You can’t regulate criminal activity.
As was predicted by anti-marijuana groups, prop 64 resulted in a growth of marijuana black market –which now operates in plain sight and sometimes in concert with the legal market.
New Frontier Data, a Denver-based company that studies cannabis trends, estimates there are $70 billion in illegal sales nationally – seven times the size of the legal market. This means the legal market is “capturing only a fraction of total demand.”
A review of Weedmaps listings in mid-June found 229 illegal dispensaries in LA. The Los Angeles Police Department estimates the number is closer to 259, but no one knows exactly how many are in business. There are 186 licensed dispensaries in LA.
Law enforcement is trying and failing to enforce the law against these illegal dispensaries and the black market in general with little success.
The Los Angeles Police Department has accompanied city officials on operations in which they shut off utilities at illegal stores. Nevertheless, about 55% of the stores reopen within a week, said Detective Vito Ceccia.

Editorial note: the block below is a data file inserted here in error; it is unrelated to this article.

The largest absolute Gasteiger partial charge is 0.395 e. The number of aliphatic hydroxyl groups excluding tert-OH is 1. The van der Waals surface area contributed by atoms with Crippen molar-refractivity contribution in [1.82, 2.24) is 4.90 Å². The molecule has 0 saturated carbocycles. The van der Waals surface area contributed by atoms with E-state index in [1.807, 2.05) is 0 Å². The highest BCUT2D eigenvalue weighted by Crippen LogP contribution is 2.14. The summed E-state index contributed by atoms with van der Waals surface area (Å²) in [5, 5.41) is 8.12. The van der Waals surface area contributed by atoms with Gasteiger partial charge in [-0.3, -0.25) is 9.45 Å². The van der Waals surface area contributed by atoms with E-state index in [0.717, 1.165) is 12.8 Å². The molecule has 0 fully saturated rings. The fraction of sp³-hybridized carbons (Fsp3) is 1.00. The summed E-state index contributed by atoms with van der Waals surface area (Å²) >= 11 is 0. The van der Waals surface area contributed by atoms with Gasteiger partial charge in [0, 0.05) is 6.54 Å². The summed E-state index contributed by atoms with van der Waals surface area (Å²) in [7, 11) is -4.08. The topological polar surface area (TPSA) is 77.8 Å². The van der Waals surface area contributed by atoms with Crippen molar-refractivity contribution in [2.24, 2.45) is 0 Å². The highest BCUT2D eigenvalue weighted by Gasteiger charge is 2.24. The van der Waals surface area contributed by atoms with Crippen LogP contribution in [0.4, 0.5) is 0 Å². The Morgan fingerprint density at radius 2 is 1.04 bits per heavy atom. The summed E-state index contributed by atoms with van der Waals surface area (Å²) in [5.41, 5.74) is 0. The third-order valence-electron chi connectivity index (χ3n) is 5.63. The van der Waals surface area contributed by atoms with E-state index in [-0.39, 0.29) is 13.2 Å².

“When we go out and conduct any type of enforcement effort, when we leave that location it is shut down,” Ceccia said. “It doesn’t mean it’s going to be shut down the next day. It doesn’t mean it’s going to be shut down in a week.”
“You can’t regulate a criminal activity. You can only enforce against it. The marijuana industry has always been criminal and having regulations will do nothing to convince criminals to abide by the law.”
-Scott Chipman, Vice President of AALM
“Let what is happening in California be a warning to every other state. We urge every city and county in California and every state in the country that has not already allowed commercial marijuana businesses to keep fighting against this drug dealing. Regulation does not and will not work.”
-Carla Lowe, President of AALM